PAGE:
On April 29, 1959, Phi Kappa Theta was officially established as a union between two older fraternities: Phi Kappa (founded in 1889) and Theta Kappa Phi (founded in 1919).
As the first true union between two fraternities, neither fraternity was consolidated into the other; rather, the merger was made under a new name, Phi Kappa Theta, a combination of the two original names.
Similarly, the seal, motto, and ideals of both fraternities were combined without either organization conceding anything.
Historically, both Phi Kappa and Theta Kappa Phi were founded on Judeo-Christian ethics, religious ideas, and the brotherhood. Though membership was originally restricted to Catholics, Phi Kappa Theta is now open to members of all races, creeds, and religions.
Likewise, many aspects of the fraternity have changed over the years. However, the fundamental concept of fraternity is as necessary today as it was 100 years ago. The commitments made to personal growth and developing love for the fellow man by the founders carry on in numerous chapters across the nation. These commitments bind us all together as members of Phi Kappa Theta, and we owe it to these Founders to extend their vision.
GIVE, EXPECTING NOTHING THEREOF
Phi Kappa Theta’s motto reflects the founding ideals and purposes of the organization.
To provide the tangible and intangible aids necessary to establish a closely knit collegiate community whose members enjoy a mode of living that is conducive to the formation of gentlemen imbued with principles and ideals and to prepare them to contribute to the world community upon graduation.
To remind our brothers that outstanding scholastic achievement is a primary personal responsibility, and to encourage a commitments to the university that provides each member with his intellectual formation.
To encourage each member to identify himself with his collegiate and civic community by active participation and service, thus fostering a vigorous spirit of loyalty to Alma Mater and selflessness to all men.
To deepen the spiritual and enrich the temporal lives of its members, regardless of their religious beliefs, through a well-balanced program of fraternal, intellectual, social and service activities.
Choosing a living group is one of the most important decisions of your RPI career, and we want to do our best to clear up any confusion you might have about the process. What follows shows some of the things for you to think about during rush and your freshman year. We hope that this provides some important pointers on how rush works and, at the same time, gives you an idea of what our house is like.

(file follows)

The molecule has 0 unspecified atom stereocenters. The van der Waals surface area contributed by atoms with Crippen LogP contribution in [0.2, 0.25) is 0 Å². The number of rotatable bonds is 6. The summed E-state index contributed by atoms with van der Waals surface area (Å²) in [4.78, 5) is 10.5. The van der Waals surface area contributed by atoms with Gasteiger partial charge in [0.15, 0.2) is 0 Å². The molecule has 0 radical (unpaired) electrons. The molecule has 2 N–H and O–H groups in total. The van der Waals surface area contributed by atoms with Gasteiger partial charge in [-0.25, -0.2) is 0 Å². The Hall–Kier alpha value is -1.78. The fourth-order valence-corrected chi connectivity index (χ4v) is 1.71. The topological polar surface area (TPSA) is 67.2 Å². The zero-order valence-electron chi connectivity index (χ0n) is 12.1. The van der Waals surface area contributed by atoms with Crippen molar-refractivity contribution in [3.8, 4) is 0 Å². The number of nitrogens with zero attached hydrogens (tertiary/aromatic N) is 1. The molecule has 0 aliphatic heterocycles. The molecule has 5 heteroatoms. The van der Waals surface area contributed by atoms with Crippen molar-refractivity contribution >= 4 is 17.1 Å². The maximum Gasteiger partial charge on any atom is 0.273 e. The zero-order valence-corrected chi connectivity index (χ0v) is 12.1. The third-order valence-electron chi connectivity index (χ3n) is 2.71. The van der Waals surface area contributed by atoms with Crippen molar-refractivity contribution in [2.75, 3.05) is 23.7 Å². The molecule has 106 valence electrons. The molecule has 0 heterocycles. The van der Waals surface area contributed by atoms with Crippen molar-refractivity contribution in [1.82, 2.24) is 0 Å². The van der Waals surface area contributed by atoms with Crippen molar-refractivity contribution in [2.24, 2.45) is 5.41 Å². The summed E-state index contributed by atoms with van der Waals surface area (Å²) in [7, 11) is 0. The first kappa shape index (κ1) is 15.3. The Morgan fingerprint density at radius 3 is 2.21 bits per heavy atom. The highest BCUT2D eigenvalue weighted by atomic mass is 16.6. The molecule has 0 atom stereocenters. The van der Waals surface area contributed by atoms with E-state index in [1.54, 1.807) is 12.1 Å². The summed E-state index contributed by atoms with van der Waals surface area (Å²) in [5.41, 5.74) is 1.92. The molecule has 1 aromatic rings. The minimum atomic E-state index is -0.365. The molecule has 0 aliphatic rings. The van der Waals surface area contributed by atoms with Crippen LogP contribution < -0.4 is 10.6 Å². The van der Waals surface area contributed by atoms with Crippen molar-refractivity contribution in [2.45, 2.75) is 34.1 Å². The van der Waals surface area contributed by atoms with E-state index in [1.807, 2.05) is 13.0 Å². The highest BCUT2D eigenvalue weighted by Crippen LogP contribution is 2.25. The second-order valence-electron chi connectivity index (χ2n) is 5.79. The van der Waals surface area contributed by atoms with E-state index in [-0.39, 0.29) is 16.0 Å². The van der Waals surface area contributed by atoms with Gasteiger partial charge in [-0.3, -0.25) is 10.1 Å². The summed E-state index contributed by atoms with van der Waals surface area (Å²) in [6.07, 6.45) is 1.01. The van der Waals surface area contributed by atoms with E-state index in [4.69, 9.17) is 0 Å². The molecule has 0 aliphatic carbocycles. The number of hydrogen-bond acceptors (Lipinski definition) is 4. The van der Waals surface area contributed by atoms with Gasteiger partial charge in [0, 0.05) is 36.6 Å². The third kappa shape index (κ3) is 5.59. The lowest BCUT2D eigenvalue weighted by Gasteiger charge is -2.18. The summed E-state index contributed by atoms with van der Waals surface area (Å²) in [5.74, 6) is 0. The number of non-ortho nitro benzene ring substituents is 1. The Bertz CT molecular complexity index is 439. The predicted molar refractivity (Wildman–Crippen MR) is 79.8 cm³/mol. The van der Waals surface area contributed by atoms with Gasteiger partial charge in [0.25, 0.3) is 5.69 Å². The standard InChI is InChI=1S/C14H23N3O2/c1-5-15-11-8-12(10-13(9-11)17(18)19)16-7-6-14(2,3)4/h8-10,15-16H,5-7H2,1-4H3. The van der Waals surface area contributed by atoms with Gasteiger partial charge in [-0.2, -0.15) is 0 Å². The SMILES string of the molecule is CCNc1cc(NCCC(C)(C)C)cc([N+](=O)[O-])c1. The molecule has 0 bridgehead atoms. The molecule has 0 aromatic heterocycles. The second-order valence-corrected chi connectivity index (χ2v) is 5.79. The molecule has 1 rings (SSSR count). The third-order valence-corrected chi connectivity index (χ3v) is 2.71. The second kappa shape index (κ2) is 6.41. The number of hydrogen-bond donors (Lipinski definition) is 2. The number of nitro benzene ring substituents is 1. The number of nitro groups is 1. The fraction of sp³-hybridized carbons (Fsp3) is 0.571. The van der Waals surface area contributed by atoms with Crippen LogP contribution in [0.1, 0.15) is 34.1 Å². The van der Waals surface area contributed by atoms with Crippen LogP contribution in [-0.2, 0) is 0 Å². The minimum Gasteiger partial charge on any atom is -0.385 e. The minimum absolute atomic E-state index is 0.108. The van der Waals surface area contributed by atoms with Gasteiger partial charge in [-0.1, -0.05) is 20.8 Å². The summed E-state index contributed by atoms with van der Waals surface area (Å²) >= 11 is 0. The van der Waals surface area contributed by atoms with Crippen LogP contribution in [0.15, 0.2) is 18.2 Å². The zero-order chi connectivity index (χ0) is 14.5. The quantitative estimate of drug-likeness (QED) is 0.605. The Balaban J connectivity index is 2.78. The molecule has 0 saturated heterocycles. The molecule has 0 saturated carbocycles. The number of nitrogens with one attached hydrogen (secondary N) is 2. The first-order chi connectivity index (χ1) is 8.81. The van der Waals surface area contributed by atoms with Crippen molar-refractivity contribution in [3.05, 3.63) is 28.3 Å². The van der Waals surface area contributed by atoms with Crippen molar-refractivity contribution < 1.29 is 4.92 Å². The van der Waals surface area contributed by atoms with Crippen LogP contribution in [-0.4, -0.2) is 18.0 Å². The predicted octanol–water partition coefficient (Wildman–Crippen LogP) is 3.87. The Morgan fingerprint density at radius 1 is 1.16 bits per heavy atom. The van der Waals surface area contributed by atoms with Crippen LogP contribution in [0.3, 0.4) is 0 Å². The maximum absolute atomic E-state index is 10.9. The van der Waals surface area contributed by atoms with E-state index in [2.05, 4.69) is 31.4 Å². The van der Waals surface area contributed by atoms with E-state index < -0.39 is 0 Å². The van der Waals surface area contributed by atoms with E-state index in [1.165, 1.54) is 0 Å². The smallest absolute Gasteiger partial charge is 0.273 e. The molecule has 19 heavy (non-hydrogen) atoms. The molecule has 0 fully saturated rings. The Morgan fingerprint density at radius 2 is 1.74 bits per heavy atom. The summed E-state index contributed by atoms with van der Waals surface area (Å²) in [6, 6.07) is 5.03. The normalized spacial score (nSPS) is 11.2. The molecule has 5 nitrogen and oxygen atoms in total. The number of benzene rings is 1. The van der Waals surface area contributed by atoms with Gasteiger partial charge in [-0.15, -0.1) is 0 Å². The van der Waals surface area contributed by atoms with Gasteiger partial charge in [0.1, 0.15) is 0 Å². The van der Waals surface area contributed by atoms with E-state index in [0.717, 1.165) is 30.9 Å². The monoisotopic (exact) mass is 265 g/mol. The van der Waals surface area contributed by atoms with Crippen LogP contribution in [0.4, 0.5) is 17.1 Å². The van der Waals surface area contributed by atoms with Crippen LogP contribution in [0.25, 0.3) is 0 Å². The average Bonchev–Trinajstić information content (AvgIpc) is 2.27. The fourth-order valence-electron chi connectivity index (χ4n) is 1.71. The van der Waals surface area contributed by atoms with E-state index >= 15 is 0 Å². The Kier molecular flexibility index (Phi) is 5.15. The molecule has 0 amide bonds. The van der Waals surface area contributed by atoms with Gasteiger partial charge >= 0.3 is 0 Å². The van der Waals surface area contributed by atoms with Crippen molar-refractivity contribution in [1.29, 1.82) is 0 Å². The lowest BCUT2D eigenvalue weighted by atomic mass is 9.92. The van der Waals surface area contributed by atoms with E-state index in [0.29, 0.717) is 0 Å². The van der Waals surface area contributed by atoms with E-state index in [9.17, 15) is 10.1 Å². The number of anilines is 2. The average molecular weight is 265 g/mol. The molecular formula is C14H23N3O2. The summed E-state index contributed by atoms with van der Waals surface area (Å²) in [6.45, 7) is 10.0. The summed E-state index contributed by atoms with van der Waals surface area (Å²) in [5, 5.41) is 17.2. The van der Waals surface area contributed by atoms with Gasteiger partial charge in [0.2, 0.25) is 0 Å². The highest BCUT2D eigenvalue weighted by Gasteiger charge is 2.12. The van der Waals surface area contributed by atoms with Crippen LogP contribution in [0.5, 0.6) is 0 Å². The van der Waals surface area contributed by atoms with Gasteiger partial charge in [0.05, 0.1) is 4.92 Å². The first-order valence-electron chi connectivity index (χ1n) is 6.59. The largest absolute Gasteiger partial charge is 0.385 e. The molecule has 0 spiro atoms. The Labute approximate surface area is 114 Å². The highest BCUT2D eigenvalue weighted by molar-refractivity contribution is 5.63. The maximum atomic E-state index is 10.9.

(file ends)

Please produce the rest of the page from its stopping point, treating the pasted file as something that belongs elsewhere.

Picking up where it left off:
A period during which fraternities and other living groups at RPI hold various events, from Luau Dinners to Hiking outings, to meet and recruit prospective members. Intended to help freshmen find the group they feel most comfortable with.
- Be open to meet people of all shapes and sizes. Make an effort to stay that way, or else you'll quickly close yourself off from many exciting people.
- Be yourself! If you feel uncomfortable doing this, maybe you should rush somewhere else. Ask lots of questions. (see below)
- Spend lots of time at the house and get to know the brothers as well as possible in the time that you have.
- During rush, visit 5 houses at most; you need to spend time getting to know the brothers at a house, and they need to get to know you to give you a bid.
some questions you may consider asking
- How many brothers live in the house?
- What will the pledge program entail?
- How are the house responsibilities and chores distributed?
- What were your reasons for joining this house?
107 Sunset Terrace
Troy, NY 12180
RPI and Troy provide a rich diversity of people and experiences throughout our college years. At Phi Kappa Theta, we are actively involved with all of these opportunities from academics to community service. Although we all devote a significant emphasis on schoolwork, brothers also participate in Varsity sports, musical groups, and other campus organizations. Socially, we organize several events each year for RPI and neighboring college students and also contribute regularly to our community. Yet, we also take great pride in the strength of our brotherhood, striving for our ideals and motto.